Magazine article Oceanus

Ice, Wind & Fury

Magazine article Oceanus

Ice, Wind & Fury

Article excerpt

Tasiilaq, Greenland, Friday, Feb. 6, 1970. 6 p.m.

Dead silence falls over Tasiilaq.

Whatever midwinter daylight appeared briefly in this village on the southeast coast of Greenland is long gone, leaving the afternoon pitch black. A fresh layer of snow from the morning covers the ground, reflecting the darkness around it. The vacuum of space is clear, and stars glint behind snow-covered mountains.

But any hint of pastoral calm is about to be obliterated.

The temperature has plummeted to -4° Fahrenheit and is still falling. Suddenly the wind picks up, and in an instant the silence vanishes. Village dogs start barking furiously. Icy gusts whistle through the spaces between the boards of wooden huts, a banshee-like warning of the bombardment to come from ice balls, rocks, untethered sleighs-anything that is unsecured.

By now, every creature in Tasiilaq knows: A piteraq is colliding with the town, and going outside into the elements would be suicide.

Torrential winds

During a piteraq, a torrent of cold air suddenly sweeps down off the Greenland ice cap and thunders down the steep slopes of ice-covered mountains, an avalanche of freezing winds that can reach hurricane intensity and flood everything in its path below. These rivers of air gain even more velocity as they converge and rush through narrow coastal fjords, the steep-sided inlets named by the Norsemen who made landfall here in the 10th century.

With more than 2,000 inhabitants, Tasiilaq is the seventh-largest town in Greenland and the most populous community on the eastern coast. The 1970 piteraq in Tasiilaq had wind gusts estimated at 160 miles per hour that savaged the town into near ruin. Not all piteraqs are as devastating as that one, but strong winds with speeds above 40 miles per hour can occur as frequently as 15 times per year. They haunt Tasiilaq in all seasons except summer.

There is one telltale sign that a piteraq is coming: The sky suddenly becomes dear-indicating that the wind has shifted direction and is now coming from the mountains and the vast Greenland Ice Sheet beyond. After the 1970 storm, Tasiilaq created an official warning system that sounds an alarm when a piteraq is forecast and completely shuts down the town until the piteraq subsides.

So piteraqs are well-known to Greenlanders, but they have not been well-studied by scientists. That's not surprising for a phenomenon that occurs in such a remote, harsh environment. As a consequence, little is known about how they form and what their impacts are.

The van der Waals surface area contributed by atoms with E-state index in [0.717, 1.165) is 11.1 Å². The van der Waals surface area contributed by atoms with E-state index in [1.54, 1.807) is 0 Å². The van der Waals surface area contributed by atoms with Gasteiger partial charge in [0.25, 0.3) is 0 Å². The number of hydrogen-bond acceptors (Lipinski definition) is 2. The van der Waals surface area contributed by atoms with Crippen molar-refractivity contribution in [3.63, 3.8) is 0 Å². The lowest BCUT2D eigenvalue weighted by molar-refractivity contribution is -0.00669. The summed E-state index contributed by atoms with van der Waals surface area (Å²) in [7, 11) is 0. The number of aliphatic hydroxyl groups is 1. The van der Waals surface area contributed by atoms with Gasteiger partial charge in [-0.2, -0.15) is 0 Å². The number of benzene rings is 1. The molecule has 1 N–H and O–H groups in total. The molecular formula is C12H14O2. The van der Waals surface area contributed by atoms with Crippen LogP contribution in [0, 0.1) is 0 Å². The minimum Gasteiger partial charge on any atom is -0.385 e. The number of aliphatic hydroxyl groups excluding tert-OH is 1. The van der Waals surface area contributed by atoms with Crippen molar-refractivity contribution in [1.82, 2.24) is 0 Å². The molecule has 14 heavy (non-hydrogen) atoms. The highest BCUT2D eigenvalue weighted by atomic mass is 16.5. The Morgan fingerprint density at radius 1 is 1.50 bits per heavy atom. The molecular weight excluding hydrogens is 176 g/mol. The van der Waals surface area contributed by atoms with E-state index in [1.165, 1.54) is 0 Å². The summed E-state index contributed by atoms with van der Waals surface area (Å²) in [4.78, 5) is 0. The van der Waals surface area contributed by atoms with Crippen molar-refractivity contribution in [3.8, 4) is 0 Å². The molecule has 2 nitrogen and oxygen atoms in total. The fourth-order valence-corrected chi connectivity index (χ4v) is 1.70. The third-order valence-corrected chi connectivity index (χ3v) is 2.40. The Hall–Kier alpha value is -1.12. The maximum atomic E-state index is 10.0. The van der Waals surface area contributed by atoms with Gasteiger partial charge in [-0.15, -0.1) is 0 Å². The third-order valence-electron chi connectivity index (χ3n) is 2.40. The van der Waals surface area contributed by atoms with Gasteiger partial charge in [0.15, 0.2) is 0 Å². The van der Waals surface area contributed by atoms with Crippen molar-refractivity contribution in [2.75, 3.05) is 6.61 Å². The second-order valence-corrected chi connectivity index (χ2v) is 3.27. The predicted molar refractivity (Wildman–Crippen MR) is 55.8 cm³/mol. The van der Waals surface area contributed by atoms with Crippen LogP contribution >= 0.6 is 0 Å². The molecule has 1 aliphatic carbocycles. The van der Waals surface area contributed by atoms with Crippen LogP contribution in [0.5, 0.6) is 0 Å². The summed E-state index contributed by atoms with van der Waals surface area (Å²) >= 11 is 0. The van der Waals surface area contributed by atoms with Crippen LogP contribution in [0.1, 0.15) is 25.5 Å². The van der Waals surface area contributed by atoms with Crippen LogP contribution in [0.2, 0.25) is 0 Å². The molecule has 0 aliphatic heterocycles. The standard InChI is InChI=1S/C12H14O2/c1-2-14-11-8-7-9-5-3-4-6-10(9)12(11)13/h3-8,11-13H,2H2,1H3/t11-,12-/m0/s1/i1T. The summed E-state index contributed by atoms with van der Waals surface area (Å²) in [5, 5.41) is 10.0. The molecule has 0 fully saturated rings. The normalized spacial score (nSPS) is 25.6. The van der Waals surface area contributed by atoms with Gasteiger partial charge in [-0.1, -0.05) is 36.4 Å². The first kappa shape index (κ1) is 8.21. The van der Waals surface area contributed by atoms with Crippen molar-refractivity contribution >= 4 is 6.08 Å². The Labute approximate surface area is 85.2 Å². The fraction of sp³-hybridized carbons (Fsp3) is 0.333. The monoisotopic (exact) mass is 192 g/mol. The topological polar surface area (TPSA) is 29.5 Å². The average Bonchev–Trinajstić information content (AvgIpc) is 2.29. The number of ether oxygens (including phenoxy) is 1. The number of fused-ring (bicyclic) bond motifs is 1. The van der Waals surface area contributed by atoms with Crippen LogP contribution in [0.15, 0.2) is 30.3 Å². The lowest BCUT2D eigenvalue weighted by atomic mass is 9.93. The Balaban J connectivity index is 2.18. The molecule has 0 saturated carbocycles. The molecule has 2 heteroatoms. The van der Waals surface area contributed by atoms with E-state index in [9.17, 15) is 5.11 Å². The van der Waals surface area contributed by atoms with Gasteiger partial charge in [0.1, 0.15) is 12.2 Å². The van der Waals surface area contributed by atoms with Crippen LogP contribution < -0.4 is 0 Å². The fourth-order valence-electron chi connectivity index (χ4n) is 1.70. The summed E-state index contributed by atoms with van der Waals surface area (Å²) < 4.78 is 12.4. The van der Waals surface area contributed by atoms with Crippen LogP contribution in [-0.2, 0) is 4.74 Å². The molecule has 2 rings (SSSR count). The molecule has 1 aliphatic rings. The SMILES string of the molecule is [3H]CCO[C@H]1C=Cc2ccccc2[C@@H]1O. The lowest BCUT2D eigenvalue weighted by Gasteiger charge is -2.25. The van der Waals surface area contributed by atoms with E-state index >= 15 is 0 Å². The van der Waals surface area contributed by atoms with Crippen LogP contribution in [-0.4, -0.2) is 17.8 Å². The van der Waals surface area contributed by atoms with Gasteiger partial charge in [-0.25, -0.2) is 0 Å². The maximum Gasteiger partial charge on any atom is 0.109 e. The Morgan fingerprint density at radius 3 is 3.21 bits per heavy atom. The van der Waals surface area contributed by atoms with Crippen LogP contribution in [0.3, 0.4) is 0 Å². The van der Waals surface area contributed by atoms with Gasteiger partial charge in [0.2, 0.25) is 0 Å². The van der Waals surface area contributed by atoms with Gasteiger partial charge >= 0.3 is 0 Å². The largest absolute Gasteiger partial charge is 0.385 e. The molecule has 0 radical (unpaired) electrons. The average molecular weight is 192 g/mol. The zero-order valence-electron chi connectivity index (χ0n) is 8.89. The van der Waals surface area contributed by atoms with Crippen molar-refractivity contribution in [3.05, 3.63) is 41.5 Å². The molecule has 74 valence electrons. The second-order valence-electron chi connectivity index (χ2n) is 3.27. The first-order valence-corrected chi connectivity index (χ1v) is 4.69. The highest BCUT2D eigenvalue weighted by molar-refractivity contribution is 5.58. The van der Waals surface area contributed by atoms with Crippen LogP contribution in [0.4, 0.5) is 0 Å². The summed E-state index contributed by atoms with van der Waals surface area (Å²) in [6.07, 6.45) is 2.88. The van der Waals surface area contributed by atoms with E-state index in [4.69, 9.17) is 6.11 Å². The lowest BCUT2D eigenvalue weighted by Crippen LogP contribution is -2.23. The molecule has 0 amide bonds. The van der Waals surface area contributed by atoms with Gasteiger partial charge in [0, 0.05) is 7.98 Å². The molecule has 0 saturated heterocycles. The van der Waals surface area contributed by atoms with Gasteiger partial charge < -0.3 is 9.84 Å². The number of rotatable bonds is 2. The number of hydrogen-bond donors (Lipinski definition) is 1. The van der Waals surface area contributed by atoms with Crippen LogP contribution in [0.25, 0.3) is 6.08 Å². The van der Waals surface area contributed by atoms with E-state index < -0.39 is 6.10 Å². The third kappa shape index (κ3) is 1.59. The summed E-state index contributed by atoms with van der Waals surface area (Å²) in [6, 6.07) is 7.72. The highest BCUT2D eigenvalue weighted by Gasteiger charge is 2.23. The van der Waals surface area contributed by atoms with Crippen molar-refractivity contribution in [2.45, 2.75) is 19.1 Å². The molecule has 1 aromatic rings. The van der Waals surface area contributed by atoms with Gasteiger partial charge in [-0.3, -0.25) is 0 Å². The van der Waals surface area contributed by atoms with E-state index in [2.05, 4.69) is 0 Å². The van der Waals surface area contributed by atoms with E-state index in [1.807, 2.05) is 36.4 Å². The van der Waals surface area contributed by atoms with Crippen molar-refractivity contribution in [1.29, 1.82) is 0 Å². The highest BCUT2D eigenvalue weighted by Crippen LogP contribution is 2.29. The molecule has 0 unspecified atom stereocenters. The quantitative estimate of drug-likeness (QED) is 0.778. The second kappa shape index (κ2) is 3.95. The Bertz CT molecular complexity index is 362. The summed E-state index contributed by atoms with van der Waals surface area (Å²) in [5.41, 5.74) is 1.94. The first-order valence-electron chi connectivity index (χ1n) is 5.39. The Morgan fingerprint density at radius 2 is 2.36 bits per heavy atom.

Our goal was to investigate some of these mysteries.

Filling in the gaps

With my Ph.D. advisor Fiamma Straneo and colleagues, we set about to do the first systematic study of piteraqs, also known as downslope wind events, or DWEs. To do this, we analyzed meteorological data collected at two weather stations in the area: one in Tasiilaq that has been operated by the Danish Meteorological Institute since 1958, and another one on a hill in nearby Sermilik Fjord, established by the University of Copenhagen in 1997. The data were collected every three hours at first, and more recently at hourly and ten-minute intervals.

These stations supplied a lot of data, but in only two locations. To gain insights into the larger-scale setting in which piteraqs form, we used a tool called reanalysis, which essentially helps fill in the missing pieces between and around our two weather stations. Created by the European Centre for Medium-Range Weather Forecast, it's a computer model that uses measurements from weather stations, satellites, radiosondes (balloons released into the air to collect data from the atmosphere), and other data sets. Then it factors in the laws of physics to connect the dots and reconstruct meteorological measurements where no observations exist.

With the reanalysis, we discovered that piteraqs are not simple meteorological events. They are created by a fascinating combination of factors and phenomena that includes the atmosphere, mountains, ice sheets, and fjords. …

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